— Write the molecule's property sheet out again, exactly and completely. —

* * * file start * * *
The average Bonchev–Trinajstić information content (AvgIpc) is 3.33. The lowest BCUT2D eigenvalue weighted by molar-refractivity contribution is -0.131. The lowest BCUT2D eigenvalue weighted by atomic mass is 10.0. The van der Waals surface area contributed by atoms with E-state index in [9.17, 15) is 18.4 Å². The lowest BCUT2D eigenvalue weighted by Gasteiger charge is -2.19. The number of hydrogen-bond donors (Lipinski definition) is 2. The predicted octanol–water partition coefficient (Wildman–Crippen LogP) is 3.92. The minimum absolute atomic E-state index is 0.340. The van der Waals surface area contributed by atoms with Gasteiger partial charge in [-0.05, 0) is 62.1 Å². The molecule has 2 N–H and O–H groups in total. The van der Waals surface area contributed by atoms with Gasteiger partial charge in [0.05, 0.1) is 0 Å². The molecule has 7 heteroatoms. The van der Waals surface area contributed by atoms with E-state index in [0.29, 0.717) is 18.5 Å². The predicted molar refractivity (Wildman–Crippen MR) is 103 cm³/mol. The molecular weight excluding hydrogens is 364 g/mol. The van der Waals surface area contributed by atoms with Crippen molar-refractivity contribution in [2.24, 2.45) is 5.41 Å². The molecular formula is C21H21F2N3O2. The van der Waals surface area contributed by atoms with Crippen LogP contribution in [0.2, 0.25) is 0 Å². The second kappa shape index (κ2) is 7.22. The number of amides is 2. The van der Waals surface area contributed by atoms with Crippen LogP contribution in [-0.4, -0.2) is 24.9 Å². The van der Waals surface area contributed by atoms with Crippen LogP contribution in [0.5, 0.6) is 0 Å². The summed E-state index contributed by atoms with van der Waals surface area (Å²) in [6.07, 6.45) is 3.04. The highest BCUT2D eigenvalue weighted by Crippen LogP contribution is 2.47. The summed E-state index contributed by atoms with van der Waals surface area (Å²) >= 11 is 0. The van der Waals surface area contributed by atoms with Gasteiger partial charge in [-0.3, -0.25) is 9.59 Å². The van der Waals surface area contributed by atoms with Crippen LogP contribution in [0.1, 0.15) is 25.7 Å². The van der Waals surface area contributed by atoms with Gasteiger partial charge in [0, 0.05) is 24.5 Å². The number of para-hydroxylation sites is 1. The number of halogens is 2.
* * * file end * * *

The average Bonchev–Trinajstić information content (AvgIpc) is 3.33. The lowest BCUT2D eigenvalue weighted by molar-refractivity contribution is -0.131. The lowest BCUT2D eigenvalue weighted by atomic mass is 10.0. The van der Waals surface area contributed by atoms with E-state index in [9.17, 15) is 18.4 Å². The lowest BCUT2D eigenvalue weighted by Gasteiger charge is -2.19. The number of hydrogen-bond donors (Lipinski definition) is 2. The predicted octanol–water partition coefficient (Wildman–Crippen LogP) is 3.92. The minimum absolute atomic E-state index is 0.340. The van der Waals surface area contributed by atoms with Gasteiger partial charge in [-0.05, 0) is 62.1 Å². The molecule has 2 N–H and O–H groups in total. The van der Waals surface area contributed by atoms with Gasteiger partial charge in [0.05, 0.1) is 0 Å². The molecule has 7 heteroatoms. The van der Waals surface area contributed by atoms with E-state index in [0.29, 0.717) is 18.5 Å². The predicted molar refractivity (Wildman–Crippen MR) is 103 cm³/mol. The molecular weight excluding hydrogens is 364 g/mol. The van der Waals surface area contributed by atoms with Crippen molar-refractivity contribution in [2.24, 2.45) is 5.41 Å². The molecular formula is C21H21F2N3O2. The van der Waals surface area contributed by atoms with Crippen LogP contribution in [0.2, 0.25) is 0 Å². The second kappa shape index (κ2) is 7.22. The number of amides is 2. The van der Waals surface area contributed by atoms with Crippen LogP contribution in [-0.4, -0.2) is 24.9 Å². The van der Waals surface area contributed by atoms with Crippen LogP contribution in [0.5, 0.6) is 0 Å². The summed E-state index contributed by atoms with van der Waals surface area (Å²) in [6.07, 6.45) is 3.04. The highest BCUT2D eigenvalue weighted by Crippen LogP contribution is 2.47. The summed E-state index contributed by atoms with van der Waals surface area (Å²) >= 11 is 0. The van der Waals surface area contributed by atoms with Gasteiger partial charge in [-0.3, -0.25) is 9.59 Å². The van der Waals surface area contributed by atoms with Crippen LogP contribution in [0.1, 0.15) is 25.7 Å². The van der Waals surface area contributed by atoms with Gasteiger partial charge in [0, 0.05) is 24.5 Å². The number of para-hydroxylation sites is 1. The number of halogens is 2.